Seeley, however, wanted to formulate a classification that would take into account a single primary difference between major dinosaurian groups based on a characteristic that also differentiated them from other reptiles. He found this in the configuration of the hip bones, and found that all four of Marsh's orders could be divided neatly into two major groups based on this feature. He placed the Stegosauria and Ornithopoda in the Ornithischia, and the Theropoda and Sauropoda in the Saurischia. Furthermore, Seeley used this major difference in the hip bones, along with many other noted differences between the two groups, to argue that "dinosaurs" were not a natural grouping at all, but rather two distinct orders that had arisen independently from more primitive archosaurs.[2] This concept that "dinosaur" was an outdated term for two distinct orders lasted many decades in the scientific and popular literature, and it was not until the 1960s that scientists began to again consider the possibility that saurischians and ornithischians were more closely related to each other than they were to other archosaurs.

Although his concept of a polyphyletic Dinosauria is no longer accepted by most paleontologists, Seeley's basic division of the two dinosaurian groups has stood the test of time, and has been supported by modern cladistic analysis of relationships among dinosaurs.[4] One alternate hypothesis challenging Seeley's classification was proposed by Robert T. Bakker in his 1986 book The Dinosaur Heresies. Bakker's classification separated the theropods into their own group and placed the two groups of herbivorous dinosaurs (the sauropodomorphs and ornithischians) together in a separate group he named the Phytodinosauria ('plant dinosaurs').[5] The Phytodinosauria hypothesis was based partly on the supposed link between ornithischians and prosauropods, and the idea that the former had evolved directly from the later, possibly by way of an enigmatic family that seemed to possess characters of both groups, the segnosaurs.[6] However, it was later found that segnosaurs were actually an unusual type of herbivorous theropod saurischians closely related to birds, and the Phytodinosauria hypothesis fell out of favor.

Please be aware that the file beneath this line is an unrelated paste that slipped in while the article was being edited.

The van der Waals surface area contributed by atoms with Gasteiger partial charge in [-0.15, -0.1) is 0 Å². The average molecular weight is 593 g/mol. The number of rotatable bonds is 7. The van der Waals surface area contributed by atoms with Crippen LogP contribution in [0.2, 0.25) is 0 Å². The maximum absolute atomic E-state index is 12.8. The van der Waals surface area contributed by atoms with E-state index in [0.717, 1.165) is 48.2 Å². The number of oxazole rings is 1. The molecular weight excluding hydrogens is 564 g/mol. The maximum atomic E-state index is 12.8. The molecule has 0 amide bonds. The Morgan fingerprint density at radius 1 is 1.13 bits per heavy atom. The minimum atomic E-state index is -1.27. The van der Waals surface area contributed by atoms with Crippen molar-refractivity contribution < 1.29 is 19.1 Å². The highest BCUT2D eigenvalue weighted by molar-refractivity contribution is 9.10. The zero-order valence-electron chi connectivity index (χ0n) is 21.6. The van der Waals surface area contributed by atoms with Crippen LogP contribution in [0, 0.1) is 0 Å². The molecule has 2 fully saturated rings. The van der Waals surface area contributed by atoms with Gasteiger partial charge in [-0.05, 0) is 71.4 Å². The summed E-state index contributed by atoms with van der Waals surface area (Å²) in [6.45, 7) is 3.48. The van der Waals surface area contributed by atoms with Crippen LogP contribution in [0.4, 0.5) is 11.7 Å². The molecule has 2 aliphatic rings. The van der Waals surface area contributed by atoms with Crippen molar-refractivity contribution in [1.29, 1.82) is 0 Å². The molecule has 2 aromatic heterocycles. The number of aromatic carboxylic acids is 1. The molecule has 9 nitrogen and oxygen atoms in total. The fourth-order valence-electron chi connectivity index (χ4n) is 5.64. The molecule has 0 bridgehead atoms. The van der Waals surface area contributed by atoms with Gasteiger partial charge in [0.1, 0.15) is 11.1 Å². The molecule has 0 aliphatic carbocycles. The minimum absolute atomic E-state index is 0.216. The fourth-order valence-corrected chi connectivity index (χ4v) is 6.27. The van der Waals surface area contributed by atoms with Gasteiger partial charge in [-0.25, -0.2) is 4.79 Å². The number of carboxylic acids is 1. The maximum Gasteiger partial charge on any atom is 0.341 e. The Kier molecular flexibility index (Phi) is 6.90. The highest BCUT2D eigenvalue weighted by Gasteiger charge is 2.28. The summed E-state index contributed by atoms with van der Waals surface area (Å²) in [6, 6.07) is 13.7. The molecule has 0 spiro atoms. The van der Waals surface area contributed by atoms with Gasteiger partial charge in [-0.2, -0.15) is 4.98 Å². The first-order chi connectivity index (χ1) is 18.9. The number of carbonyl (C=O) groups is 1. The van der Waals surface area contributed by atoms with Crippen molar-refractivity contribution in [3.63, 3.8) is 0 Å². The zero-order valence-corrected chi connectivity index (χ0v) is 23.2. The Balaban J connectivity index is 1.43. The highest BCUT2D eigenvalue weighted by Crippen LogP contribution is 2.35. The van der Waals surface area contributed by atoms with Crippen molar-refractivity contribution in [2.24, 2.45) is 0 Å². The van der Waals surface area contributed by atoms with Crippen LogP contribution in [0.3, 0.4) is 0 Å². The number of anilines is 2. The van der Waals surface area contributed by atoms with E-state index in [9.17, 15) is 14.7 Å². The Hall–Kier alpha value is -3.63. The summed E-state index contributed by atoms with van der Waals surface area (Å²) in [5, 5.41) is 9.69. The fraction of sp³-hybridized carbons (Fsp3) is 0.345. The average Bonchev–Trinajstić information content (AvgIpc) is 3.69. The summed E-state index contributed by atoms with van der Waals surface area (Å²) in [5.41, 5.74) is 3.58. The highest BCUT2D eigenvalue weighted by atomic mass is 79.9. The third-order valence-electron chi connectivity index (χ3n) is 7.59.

File:Field dinos 2.jpg

Mounted skeletons of Tyrannosaurus (left) and Apatosaurus (right) in the hall of saurischian dinosaurs at the American Museum of Natural History.

  • Order Saurischia

Additionally, the genera Teyuwasu and Agnosphitys may represent early saurischians, or more primitive non-dinosaurs.


The following cladogram is adapted from Weishampel et al., 2004.[4]




 ? †Thecodontosauridae




 †Ceratosauria (incl. †Coelophysoidea)







  1. ^ OED
  2. ^ a b c Seeley, H.G. (1888). "On the classification of the fossil animals commonly named Dinosauria." Proceedings of the Royal Society of London, 43: 165-171.
  3. ^ Padian, K. (2004). "Basal Avialae". In Weishampel, David B.; Dodson, Peter; & Osmólska, Halszka (eds.). The Dinosauria (Second ed.). Berkeley: University of California Press. pp. 210–231. ISBN 0-520-24209-2. 
  4. ^ a b Weishampel, David B.; Dodson, Peter; Osmólska, Halszka (eds.) (2004). The Dinosauria, Second Edition. University of California Press., 861 pp.
  5. ^ Bakker, R.T. (1986). The Dinosaur Heresies. New York: William Morrow. p. 203. ISBN 0-14-010055-5.
  6. ^ Paul, G.S. (1988). Predatory Dinosaurs of the World, a Complete Illustrated Guide. New York: Simon and Schuster. 464 p.